Eight, non-profit organizations provide local weatherization services. They are responsible for establishing eligibility, performing an energy audit on the residence and scheduling the weatherization work. Click here to find the weatherization provider in your area.

Congress provides funds for weatherization assistance which varies from year to year. Please be patient if you are put on a waiting list. Your home will be weatherized as soon as possible. Click here to learn the average number of homes weatherized in your area.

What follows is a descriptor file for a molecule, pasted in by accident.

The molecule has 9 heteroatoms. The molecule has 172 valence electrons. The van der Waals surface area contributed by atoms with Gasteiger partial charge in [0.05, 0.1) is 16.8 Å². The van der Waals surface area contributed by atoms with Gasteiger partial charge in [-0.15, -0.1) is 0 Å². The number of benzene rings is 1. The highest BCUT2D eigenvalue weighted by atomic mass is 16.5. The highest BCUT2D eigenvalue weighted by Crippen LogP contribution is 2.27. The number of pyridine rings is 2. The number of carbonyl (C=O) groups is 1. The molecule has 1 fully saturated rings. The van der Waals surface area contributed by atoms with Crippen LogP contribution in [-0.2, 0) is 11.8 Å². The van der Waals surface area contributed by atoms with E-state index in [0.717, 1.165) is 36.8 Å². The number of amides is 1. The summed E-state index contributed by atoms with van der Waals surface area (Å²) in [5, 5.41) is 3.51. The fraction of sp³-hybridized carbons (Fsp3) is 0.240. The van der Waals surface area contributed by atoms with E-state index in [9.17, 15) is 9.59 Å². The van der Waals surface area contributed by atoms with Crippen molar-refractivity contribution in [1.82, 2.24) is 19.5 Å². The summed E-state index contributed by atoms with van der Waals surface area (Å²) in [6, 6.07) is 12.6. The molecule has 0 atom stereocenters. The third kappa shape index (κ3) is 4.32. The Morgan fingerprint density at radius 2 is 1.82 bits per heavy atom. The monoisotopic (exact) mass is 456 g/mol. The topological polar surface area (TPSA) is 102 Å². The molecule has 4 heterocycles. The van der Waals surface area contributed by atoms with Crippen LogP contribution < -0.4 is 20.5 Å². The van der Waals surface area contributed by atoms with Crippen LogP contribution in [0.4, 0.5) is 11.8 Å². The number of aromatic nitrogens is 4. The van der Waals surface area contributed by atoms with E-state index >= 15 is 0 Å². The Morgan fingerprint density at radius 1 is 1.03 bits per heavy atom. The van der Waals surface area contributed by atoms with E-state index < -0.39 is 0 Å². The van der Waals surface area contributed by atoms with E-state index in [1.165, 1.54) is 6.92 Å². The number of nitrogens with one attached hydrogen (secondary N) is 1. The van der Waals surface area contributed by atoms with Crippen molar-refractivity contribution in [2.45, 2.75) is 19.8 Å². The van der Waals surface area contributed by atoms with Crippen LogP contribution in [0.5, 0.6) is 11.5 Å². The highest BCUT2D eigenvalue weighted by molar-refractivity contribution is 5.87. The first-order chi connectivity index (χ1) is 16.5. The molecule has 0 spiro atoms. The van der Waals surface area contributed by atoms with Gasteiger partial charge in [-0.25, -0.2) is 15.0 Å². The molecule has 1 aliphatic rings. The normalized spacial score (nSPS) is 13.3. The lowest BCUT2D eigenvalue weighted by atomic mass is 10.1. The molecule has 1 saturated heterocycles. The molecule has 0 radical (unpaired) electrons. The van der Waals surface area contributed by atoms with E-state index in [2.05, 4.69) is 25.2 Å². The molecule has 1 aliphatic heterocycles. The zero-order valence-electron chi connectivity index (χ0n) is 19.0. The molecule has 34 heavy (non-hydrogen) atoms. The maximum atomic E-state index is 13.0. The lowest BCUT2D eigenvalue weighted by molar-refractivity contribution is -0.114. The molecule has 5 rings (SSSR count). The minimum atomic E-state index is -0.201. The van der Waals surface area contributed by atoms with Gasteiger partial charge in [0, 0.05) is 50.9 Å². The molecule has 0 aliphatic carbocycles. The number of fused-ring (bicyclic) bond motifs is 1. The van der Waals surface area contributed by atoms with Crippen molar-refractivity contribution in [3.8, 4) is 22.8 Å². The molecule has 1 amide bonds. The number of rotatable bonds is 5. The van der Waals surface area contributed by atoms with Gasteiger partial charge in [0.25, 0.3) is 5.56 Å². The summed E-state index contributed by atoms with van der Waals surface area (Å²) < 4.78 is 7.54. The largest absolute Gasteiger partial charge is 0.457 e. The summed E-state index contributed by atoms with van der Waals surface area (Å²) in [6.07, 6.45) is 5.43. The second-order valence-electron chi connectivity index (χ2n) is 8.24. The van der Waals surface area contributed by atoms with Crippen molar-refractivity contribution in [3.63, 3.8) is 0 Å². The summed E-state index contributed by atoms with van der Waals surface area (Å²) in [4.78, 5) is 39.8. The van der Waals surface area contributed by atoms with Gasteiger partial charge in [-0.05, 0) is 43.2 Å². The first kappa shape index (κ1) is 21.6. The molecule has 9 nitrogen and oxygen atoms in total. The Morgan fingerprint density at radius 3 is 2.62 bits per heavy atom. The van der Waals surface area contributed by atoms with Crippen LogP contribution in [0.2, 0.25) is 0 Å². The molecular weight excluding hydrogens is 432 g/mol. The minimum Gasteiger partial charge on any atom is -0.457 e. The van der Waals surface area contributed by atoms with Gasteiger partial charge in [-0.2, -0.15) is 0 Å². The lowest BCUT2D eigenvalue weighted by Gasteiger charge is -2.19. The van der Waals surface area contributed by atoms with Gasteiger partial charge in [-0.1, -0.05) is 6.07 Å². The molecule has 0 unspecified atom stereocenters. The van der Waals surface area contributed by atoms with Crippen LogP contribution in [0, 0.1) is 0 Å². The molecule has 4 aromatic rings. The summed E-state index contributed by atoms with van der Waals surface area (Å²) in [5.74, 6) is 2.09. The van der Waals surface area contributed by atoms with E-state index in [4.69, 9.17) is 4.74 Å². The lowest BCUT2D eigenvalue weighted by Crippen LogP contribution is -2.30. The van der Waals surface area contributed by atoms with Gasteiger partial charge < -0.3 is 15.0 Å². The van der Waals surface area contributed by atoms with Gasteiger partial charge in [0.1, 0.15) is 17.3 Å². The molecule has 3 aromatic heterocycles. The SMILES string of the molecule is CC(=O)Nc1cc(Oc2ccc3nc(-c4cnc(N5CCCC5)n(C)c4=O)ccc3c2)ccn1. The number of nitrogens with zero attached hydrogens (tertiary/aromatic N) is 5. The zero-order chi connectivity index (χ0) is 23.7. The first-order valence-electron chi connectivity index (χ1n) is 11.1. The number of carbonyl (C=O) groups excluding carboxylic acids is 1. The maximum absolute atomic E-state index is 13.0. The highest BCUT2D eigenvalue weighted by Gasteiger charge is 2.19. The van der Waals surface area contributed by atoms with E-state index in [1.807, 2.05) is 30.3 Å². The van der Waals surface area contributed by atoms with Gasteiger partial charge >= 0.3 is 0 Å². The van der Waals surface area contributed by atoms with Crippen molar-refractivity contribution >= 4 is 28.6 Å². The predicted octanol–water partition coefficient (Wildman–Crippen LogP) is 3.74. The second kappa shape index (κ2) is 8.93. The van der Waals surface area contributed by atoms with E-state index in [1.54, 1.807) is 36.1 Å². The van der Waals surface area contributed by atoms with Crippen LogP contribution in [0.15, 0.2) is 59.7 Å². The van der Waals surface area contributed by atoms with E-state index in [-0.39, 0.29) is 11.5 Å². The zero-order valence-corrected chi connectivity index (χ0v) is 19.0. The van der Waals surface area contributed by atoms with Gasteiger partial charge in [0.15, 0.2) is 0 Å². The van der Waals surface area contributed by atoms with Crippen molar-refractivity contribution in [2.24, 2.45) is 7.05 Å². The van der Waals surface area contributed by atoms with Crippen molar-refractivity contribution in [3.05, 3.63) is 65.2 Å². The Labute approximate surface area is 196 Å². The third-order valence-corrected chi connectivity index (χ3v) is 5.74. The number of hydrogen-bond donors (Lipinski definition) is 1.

Are renters eligible for weatherization services?
Yes, both homeowners and renters are eligible, whether you live in a single-family home, multi-family housing complex, or a mobile home, you can apply for assistance. However, renters must receive written permission from their landlords to weatherize their homes or rental units.

Is there a charge for weatherization services?
All weatherization services are provided at no cost. However, if a furnace or water heater in a rental home is found to be unsafe, it is the responsibility of the property owner to replace or repair the appliance before weatherization of the home can begin.

Can mobile homes be weatherized?
Yes, typical improvements to mobile homes include underbelly insulation, storm windows and sealing air leaks.

Does weatherization reduce heating bills?